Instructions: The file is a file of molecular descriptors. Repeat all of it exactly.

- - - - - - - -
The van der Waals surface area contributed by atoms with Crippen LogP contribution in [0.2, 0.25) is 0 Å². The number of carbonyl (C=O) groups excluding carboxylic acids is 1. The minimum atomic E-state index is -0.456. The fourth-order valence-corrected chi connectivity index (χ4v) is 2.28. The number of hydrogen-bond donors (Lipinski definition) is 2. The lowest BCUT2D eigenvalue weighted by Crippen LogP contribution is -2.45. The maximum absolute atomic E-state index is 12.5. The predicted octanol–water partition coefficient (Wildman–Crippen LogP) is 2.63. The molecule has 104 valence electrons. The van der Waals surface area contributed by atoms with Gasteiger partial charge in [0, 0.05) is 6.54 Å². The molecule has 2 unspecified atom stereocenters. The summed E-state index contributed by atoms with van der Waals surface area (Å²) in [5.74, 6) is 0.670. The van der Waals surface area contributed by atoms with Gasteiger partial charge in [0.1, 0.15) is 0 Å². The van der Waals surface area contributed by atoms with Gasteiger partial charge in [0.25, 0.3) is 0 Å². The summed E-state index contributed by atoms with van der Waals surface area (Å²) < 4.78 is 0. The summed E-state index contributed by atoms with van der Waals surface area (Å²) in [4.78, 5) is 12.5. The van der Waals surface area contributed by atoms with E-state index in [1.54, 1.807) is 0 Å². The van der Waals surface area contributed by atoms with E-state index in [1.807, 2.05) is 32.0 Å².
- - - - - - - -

The van der Waals surface area contributed by atoms with Crippen LogP contribution in [0.2, 0.25) is 0 Å². The number of carbonyl (C=O) groups excluding carboxylic acids is 1. The minimum atomic E-state index is -0.456. The fourth-order valence-corrected chi connectivity index (χ4v) is 2.28. The number of hydrogen-bond donors (Lipinski definition) is 2. The lowest BCUT2D eigenvalue weighted by Crippen LogP contribution is -2.45. The maximum absolute atomic E-state index is 12.5. The predicted octanol–water partition coefficient (Wildman–Crippen LogP) is 2.63. The molecule has 104 valence electrons. The van der Waals surface area contributed by atoms with Gasteiger partial charge in [0, 0.05) is 6.54 Å². The molecule has 2 unspecified atom stereocenters. The summed E-state index contributed by atoms with van der Waals surface area (Å²) in [5.74, 6) is 0.670. The van der Waals surface area contributed by atoms with Gasteiger partial charge in [0.1, 0.15) is 0 Å². The van der Waals surface area contributed by atoms with Gasteiger partial charge in [0.25, 0.3) is 0 Å². The summed E-state index contributed by atoms with van der Waals surface area (Å²) < 4.78 is 0. The summed E-state index contributed by atoms with van der Waals surface area (Å²) in [4.78, 5) is 12.5. The van der Waals surface area contributed by atoms with E-state index in [1.54, 1.807) is 0 Å². The van der Waals surface area contributed by atoms with E-state index in [1.807, 2.05) is 32.0 Å².